The foregoing summary, as well as the following detailed description of preferred embodiments, is better understood when read in conjunction with the appended drawings. For the purpose of illustrating the invention, there is shown in the drawings exemplary constructions of the invention; however, the invention is not limited to the specific methods and instrumentalities disclosed. In the drawings:
A graphics processing unit (GPU) 108 and a video encoder/video codec (coder/decoder) 114 form a video processing pipeline for high speed and high resolution graphics processing. Data is carried from the graphics processing unit 108 to the video encoder/video codec 114 via a bus. The video processing pipeline outputs data to an A/V (audio/video) port 140 for transmission to a television or other display. A memory controller 110 is connected to the GPU 108 to facilitates processor access to various types of memory 112, such as, but not limited to, a RAM (Random Access Memory).
The gaming console 100 includes an I/O controller 120, a system management controller 122, an audio processing unit 123, a network interface controller 124, a first USB host controller 126, a second USB controller 128 and a front panel I/O subassembly 130 that are preferably implemented on a module 118. The USB controllers 126 and 128 serve as hosts for peripheral controllers 142(1)-142(2), a wireless adapter 148, and an external memory device 146 (e.g., flash memory, external CD/DVD ROM drive, removable media, etc.). The network interface 124 and/or wireless adapter 148 provide access to a network (e.g., the Internet, home network, etc.) and may be any of a wide variety of various wired or wireless interface components including an Ethernet card, a modem, a Bluetooth module, a cable modem, and the like.
System memory 143 is provided to store application data that is loaded during the boot process. A media drive 144 is provided and may comprise a DVD/CD drive, hard drive, or other removable media drive, etc. The media drive 144 may be internal or external to the gaming console 100. Application data may be accessed via the media drive 144 for execution, playback, etc. by the gaming console 100. The media drive 144 is connected to the I/O controller 120 via a bus, such as a Serial ATA bus or other high speed connection (e.g., IEEE 1394).
The system management controller 122 provides a variety of service functions related to assuring availability of the gaming console 100. The audio processing unit 123 and an audio codec 136 form a corresponding audio processing pipeline with high fidelity and stereo processing. Audio data is carried between the audio processing unit 123 and the audio codec 126 via a communication link. The audio processing pipeline outputs data to the A/V port 140 for reproduction by an external audio player or device having audio capabilities.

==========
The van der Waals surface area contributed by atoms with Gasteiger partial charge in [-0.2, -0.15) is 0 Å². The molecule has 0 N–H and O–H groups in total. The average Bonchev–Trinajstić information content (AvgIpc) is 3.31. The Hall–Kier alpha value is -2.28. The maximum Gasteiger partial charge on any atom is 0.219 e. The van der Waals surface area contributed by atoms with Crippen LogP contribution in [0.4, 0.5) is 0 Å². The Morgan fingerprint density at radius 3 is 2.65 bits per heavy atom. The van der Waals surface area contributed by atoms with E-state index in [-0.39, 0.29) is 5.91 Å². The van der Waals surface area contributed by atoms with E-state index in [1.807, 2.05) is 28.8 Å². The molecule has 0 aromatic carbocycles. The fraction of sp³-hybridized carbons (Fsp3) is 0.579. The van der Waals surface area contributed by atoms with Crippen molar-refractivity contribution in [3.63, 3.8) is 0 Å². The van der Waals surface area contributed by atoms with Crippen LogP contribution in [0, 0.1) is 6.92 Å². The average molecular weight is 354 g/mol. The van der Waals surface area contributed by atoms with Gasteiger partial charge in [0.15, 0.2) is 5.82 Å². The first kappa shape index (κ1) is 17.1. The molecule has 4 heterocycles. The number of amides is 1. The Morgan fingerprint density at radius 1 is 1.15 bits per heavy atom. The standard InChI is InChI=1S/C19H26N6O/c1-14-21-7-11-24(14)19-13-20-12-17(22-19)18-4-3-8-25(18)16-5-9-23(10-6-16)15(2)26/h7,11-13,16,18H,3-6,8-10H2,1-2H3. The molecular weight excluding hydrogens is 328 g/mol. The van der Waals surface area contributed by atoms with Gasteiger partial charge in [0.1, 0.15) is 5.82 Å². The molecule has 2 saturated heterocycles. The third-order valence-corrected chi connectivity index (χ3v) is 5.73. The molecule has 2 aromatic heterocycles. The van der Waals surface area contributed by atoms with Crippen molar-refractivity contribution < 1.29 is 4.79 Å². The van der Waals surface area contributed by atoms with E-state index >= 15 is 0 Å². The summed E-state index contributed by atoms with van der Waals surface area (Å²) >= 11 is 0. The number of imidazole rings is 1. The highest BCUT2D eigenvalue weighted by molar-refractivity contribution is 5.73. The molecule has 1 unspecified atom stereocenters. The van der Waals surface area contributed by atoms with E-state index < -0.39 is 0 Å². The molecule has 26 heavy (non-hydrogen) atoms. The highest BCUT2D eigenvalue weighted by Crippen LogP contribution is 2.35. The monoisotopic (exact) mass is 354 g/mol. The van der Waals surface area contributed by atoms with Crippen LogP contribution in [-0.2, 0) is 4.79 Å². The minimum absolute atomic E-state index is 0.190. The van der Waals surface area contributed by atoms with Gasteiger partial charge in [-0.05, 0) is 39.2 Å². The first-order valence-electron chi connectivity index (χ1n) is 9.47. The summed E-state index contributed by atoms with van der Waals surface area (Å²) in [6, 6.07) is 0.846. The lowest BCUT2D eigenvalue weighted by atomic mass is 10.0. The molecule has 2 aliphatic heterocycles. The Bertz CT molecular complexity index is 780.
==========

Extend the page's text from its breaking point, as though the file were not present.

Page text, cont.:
The front panel I/O subassembly 130 supports the functionality of the power button 150 and the eject button 152, as well as any LEDs (light emitting diodes) or other indicators exposed on the outer surface of the gaming console 100. A system power supply module 136 provides power to the components of the gaming console 100. A fan 138 cools the circuitry within the gaming console 100.
The CPU 101, GPU 108, memory controller 110, and various other components within the gaming console 100 are interconnected via one or more buses, including serial and parallel buses, a memory bus, a peripheral bus, and a processor or local bus using any of a variety of bus architectures.
When the gaming console 100 is powered ON, application data may be loaded from the system memory 143 into memory 112 and/or caches 102, 104 and executed on the CPU 101. The application may present a graphical user interface that provides a consistent user experience when navigating to different media types available on the gaming console 100. In operation, applications and/or other media contained within the media drive 144 may be launched or played from the media drive 144 to provide additional functionalities to the gaming console 100.
The gaming console 100 may be operated as a standalone system by simply connecting the system to a television or other display. In this standalone mode, the gaming console 100 allows one or more users to interact with the system, watch movies, or listen to music. However, with the integration of broadband connectivity made available through the network interface 124 or the wireless adapter 148, the gaming console 100 may further be operated as a participant in a larger network community.
When the gaming console 100 is powered ON, a set amount of hardware resources are reserved for system use by the gaming console operating system. These resources may include a reservation of memory (e.g., 16 MB), CPU and GPU cycles (e.g., 5%), networking bandwidth (e.g., 8 kbs), etc. Because these resources are reserved at system boot time, the reserved resources do not exist from the application's view.
In particular, the memory reservation preferably is large enough to contain the launch kernel, concurrent system applications and drivers. The CPU reservation is preferably constant such that if the reserved CPU usage is not used by the system applications, an idle thread will consume any unused cycles.